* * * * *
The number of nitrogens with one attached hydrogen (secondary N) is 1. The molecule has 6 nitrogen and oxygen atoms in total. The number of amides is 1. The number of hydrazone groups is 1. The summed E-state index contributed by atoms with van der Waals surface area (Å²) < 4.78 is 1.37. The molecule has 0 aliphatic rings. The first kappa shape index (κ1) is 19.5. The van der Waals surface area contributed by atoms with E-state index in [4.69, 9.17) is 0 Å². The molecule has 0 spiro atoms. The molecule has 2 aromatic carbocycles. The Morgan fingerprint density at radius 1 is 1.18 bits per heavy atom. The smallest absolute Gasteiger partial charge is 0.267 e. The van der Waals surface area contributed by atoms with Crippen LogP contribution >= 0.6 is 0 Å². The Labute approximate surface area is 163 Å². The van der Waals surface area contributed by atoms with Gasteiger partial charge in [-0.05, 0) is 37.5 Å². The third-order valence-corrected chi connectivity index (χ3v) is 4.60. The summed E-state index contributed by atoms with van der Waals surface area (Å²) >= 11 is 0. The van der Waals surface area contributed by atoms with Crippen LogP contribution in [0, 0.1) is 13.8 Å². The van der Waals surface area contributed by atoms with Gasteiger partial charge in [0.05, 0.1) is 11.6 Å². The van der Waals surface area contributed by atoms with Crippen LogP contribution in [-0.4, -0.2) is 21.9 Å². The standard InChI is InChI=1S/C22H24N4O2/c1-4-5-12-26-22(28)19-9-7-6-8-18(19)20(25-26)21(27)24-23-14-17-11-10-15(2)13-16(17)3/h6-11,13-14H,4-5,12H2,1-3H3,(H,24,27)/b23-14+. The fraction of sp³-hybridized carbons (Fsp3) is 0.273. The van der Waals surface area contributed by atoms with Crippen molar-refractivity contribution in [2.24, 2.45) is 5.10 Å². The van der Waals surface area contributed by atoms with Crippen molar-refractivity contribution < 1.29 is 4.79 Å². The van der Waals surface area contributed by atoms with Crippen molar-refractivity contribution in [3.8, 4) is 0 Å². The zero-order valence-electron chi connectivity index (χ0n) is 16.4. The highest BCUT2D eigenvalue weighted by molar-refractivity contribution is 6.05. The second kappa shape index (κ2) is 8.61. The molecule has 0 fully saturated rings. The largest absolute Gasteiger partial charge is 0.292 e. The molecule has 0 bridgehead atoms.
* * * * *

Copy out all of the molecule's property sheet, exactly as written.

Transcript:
The number of nitrogens with one attached hydrogen (secondary N) is 1. The molecule has 6 nitrogen and oxygen atoms in total. The number of amides is 1. The number of hydrazone groups is 1. The summed E-state index contributed by atoms with van der Waals surface area (Å²) < 4.78 is 1.37. The molecule has 0 aliphatic rings. The first kappa shape index (κ1) is 19.5. The van der Waals surface area contributed by atoms with E-state index in [4.69, 9.17) is 0 Å². The molecule has 0 spiro atoms. The molecule has 2 aromatic carbocycles. The Morgan fingerprint density at radius 1 is 1.18 bits per heavy atom. The smallest absolute Gasteiger partial charge is 0.267 e. The van der Waals surface area contributed by atoms with Crippen LogP contribution >= 0.6 is 0 Å². The Labute approximate surface area is 163 Å². The van der Waals surface area contributed by atoms with Gasteiger partial charge in [-0.05, 0) is 37.5 Å². The third-order valence-corrected chi connectivity index (χ3v) is 4.60. The summed E-state index contributed by atoms with van der Waals surface area (Å²) >= 11 is 0. The van der Waals surface area contributed by atoms with Crippen LogP contribution in [0, 0.1) is 13.8 Å². The van der Waals surface area contributed by atoms with Gasteiger partial charge in [0.05, 0.1) is 11.6 Å². The van der Waals surface area contributed by atoms with Crippen LogP contribution in [-0.4, -0.2) is 21.9 Å². The standard InChI is InChI=1S/C22H24N4O2/c1-4-5-12-26-22(28)19-9-7-6-8-18(19)20(25-26)21(27)24-23-14-17-11-10-15(2)13-16(17)3/h6-11,13-14H,4-5,12H2,1-3H3,(H,24,27)/b23-14+. The fraction of sp³-hybridized carbons (Fsp3) is 0.273. The van der Waals surface area contributed by atoms with Crippen molar-refractivity contribution in [2.24, 2.45) is 5.10 Å². The van der Waals surface area contributed by atoms with Crippen molar-refractivity contribution < 1.29 is 4.79 Å². The van der Waals surface area contributed by atoms with Crippen molar-refractivity contribution in [3.8, 4) is 0 Å². The zero-order valence-electron chi connectivity index (χ0n) is 16.4. The highest BCUT2D eigenvalue weighted by molar-refractivity contribution is 6.05. The second kappa shape index (κ2) is 8.61. The molecule has 0 fully saturated rings. The largest absolute Gasteiger partial charge is 0.292 e. The molecule has 0 bridgehead atoms.